Pope Francis in the Philippines: Aboard the Papal Flight

Pope Francis' week-long trip to Asia included a three-day stop in Sri Lanka and a four-day stop in the Philippines. During his pastoral trip, the Pope boarded four different aircraft belonging to three different flag carriers. As one can imagine, a Papal flight is no ordinary flight. 

pope francis airplane
Image Source: Sri Lankan Airlines
Since the Vatican does not have its own aircraft, the tradition has been for the Pope to rely on chartered aircraft. Traditionally, the Pope's outbound flights from Rome would be operated by Alitalia, the flag carrier of Italy, while the Pope's return flights to Rome would be operated by the flag carrier of the respective host nation that the Pope would be visiting.

The chartered jet is usually a regular airplane that has been set aside from commercial operations. However, some carriers have been known in the past to make special modifications to the aircraft in honour of the Papal flight. In 1981, Philippine Airlines installed a "Papal Suite" aboard one of its DC-10 aircraft, which it used to transport Pope John Paul II to Guam and Tokyo Haneda.

pope francis papal flight
Image Source: Sri Lankan Airlines
Media often refer to the Pope's flight as "Shepherd One." In the event that the host nation does not have a flag carrier that is able to meet the Vatican requirements for security, size, and other specifications, the Pope will return to Italy aboard an Alitalia aircraft.

pope francis aircraft
Image Source: Sri Lankan Airlines
On this trip to Asia, Pope Francis boarded an Alitalia Airbus A330 aircraft, which flew him and his entourage to Colombo, Sri Lanka. Upon completing his three-day visit to Sri Lanka, he boarded a Sri Lankan Airlines Airbus A340-300, which flew him to Manila.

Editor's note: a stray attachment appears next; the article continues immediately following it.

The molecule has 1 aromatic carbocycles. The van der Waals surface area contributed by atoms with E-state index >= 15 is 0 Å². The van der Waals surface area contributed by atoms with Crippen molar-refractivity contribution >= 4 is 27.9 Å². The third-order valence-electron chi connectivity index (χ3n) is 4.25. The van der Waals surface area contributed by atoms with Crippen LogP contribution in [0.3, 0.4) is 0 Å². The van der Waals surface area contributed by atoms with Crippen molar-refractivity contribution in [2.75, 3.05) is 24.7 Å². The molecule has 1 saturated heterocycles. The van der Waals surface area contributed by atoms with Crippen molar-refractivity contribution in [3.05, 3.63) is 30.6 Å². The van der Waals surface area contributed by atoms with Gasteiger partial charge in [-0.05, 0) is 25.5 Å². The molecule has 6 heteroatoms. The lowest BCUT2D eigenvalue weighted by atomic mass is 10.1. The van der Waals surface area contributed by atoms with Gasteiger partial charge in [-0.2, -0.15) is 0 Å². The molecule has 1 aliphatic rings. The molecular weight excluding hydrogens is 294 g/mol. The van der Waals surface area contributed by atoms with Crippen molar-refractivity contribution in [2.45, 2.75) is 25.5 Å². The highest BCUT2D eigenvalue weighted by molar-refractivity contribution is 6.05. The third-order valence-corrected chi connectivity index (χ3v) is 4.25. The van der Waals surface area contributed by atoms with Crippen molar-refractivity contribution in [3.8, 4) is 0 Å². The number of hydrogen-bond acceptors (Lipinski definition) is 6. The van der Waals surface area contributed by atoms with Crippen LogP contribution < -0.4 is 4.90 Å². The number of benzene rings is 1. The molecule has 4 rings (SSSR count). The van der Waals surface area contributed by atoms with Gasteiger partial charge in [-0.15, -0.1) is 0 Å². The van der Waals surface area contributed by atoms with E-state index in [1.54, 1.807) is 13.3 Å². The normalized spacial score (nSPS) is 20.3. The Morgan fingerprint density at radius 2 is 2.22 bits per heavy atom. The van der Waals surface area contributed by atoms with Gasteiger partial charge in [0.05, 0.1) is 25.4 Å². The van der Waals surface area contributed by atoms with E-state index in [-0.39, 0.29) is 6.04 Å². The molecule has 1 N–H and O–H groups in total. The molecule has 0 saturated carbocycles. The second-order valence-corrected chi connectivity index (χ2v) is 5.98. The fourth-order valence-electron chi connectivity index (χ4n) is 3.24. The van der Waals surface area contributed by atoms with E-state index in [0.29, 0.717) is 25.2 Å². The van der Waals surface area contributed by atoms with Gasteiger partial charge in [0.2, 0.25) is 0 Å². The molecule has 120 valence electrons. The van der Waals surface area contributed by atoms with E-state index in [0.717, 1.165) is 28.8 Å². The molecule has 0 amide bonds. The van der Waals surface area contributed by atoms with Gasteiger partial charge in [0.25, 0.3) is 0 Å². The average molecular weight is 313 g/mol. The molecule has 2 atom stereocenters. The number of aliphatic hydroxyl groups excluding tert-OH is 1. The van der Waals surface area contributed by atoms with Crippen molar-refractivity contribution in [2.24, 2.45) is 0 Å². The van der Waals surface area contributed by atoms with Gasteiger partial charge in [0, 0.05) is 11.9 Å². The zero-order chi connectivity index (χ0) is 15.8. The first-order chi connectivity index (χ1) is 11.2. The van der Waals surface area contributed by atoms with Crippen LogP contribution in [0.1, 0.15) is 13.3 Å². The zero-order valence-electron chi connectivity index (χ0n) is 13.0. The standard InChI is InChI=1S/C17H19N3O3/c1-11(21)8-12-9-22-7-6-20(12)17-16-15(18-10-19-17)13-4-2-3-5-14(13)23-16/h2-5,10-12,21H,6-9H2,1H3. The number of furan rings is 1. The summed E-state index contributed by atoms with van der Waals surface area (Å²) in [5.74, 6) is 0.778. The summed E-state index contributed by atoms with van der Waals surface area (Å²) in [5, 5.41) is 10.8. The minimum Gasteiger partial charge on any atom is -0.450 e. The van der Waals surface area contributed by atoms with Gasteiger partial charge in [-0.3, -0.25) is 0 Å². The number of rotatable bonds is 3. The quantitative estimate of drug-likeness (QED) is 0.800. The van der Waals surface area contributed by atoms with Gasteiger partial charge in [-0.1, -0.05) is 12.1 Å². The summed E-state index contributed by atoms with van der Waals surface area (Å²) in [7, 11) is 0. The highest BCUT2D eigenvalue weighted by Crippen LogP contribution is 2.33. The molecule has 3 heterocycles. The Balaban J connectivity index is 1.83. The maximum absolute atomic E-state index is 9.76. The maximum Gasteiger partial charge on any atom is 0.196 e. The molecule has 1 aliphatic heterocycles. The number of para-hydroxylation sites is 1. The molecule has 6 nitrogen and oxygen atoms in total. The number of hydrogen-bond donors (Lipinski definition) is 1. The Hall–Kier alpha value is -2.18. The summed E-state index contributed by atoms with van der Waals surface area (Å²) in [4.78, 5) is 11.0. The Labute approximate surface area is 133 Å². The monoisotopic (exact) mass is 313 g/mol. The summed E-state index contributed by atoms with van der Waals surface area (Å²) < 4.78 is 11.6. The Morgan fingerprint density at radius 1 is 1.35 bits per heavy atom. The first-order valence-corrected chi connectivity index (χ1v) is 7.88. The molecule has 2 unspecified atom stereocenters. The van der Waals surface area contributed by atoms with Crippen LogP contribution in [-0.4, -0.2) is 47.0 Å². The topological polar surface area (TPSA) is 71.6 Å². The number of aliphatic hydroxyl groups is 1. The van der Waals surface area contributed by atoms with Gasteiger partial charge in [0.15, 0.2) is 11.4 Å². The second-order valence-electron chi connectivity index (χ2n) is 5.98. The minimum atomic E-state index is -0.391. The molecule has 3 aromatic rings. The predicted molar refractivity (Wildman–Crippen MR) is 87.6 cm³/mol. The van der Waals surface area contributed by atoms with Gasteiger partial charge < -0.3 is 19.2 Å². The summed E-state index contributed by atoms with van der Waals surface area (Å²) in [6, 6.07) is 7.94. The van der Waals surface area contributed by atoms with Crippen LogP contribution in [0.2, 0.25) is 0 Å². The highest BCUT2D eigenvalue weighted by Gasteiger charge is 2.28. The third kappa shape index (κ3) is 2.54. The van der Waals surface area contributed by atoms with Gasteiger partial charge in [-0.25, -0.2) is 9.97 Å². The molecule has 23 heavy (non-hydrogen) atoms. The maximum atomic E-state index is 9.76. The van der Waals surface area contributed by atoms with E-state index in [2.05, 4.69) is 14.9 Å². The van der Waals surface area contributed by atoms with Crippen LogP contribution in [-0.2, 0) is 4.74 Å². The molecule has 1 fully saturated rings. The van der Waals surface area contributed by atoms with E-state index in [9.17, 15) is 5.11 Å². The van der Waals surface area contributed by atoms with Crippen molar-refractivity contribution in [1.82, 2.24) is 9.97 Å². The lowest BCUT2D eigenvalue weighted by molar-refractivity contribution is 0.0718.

sri lankan papal flight
Image Source: Sri Lankan Airlines
In the Philippines, Pope Francis used a Philippine Airlines A320-200 on a trip between Manila and Tacloban. Philippine Airlines will also have the honour of flying the Pope back to Rome at the end of his four-day trip to the Philippines. 

philippine airlines pope francis
Image Source: Philippine Airlines
When the Pope travels overseas, it is often customary for him to send greetings to the heads of state of the country that the aircraft is flying over. This often serves as an opportunity to communicate with world leaders, fostering diplomatic ties. When Pope John Paul II flew to South Korea in 1989, he sent radio greetings to President Mikhail Gorbachev as the aircraft flew over Russian air space. Most recently, on his trip to South Korea in 2014, Pope Francis sent a telegram to Chinese President Xi Jinping as his aircraft flew over China.

pope francis papal flight
Image Source: Philippine Airlines
"Upon entering Chinese air space, I extend best wishes to your excellency and your fellow citizens, and I invoke the divine blessings of peace and well-being upon the nation," said Pope Francis in his telegram to the Chinese head of state. 

Unlike Popes of the past, Pope Francis has a different style of travel. He shocked the world in 2013 when he was observed heading up the stairs to board the Papal aircraft bound for World Youth Day in Brazil carrying his own hand-luggage - a black attache case.

pope francis papal flight
Image Source: EPA
Being the modest man that he is, Pope Francis downplayed the act as "being normal."  In an interview, Pope Francis stated that, "What you are saying is a bit strange to me, that the photo has gone around the world. But we must get used to being normal, the normality of life." He added that his bag contained "a razor, his agenda, a prayer book, and a book on St. Thérèse of Lisieux, a saint known for her practical approach to spirituality."